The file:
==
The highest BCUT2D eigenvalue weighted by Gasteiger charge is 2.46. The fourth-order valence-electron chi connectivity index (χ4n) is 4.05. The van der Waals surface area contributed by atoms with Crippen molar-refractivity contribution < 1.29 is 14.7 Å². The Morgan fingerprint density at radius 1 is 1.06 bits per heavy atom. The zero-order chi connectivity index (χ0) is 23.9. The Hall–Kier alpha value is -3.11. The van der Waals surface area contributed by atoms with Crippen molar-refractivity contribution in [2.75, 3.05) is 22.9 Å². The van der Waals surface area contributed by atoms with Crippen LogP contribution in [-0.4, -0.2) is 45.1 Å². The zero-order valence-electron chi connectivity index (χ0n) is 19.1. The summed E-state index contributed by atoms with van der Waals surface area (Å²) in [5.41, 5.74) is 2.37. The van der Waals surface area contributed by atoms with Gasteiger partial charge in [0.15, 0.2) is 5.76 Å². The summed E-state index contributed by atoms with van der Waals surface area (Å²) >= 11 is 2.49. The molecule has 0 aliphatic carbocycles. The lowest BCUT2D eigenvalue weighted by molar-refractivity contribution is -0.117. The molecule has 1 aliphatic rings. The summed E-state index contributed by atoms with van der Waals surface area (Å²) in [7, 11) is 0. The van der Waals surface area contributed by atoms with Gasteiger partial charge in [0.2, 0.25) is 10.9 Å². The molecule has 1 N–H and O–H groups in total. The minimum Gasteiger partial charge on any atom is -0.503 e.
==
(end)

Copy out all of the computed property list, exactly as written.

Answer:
The highest BCUT2D eigenvalue weighted by Gasteiger charge is 2.46. The fourth-order valence-electron chi connectivity index (χ4n) is 4.05. The van der Waals surface area contributed by atoms with Crippen molar-refractivity contribution < 1.29 is 14.7 Å². The Morgan fingerprint density at radius 1 is 1.06 bits per heavy atom. The zero-order chi connectivity index (χ0) is 23.9. The Hall–Kier alpha value is -3.11. The van der Waals surface area contributed by atoms with Crippen molar-refractivity contribution in [2.75, 3.05) is 22.9 Å². The van der Waals surface area contributed by atoms with Crippen LogP contribution in [-0.4, -0.2) is 45.1 Å². The zero-order valence-electron chi connectivity index (χ0n) is 19.1. The summed E-state index contributed by atoms with van der Waals surface area (Å²) in [5.41, 5.74) is 2.37. The van der Waals surface area contributed by atoms with Gasteiger partial charge in [0.15, 0.2) is 5.76 Å². The summed E-state index contributed by atoms with van der Waals surface area (Å²) >= 11 is 2.49. The molecule has 0 aliphatic carbocycles. The lowest BCUT2D eigenvalue weighted by molar-refractivity contribution is -0.117. The molecule has 1 aliphatic rings. The summed E-state index contributed by atoms with van der Waals surface area (Å²) in [7, 11) is 0. The van der Waals surface area contributed by atoms with Gasteiger partial charge in [0.2, 0.25) is 10.9 Å². The molecule has 1 N–H and O–H groups in total. The minimum Gasteiger partial charge on any atom is -0.503 e.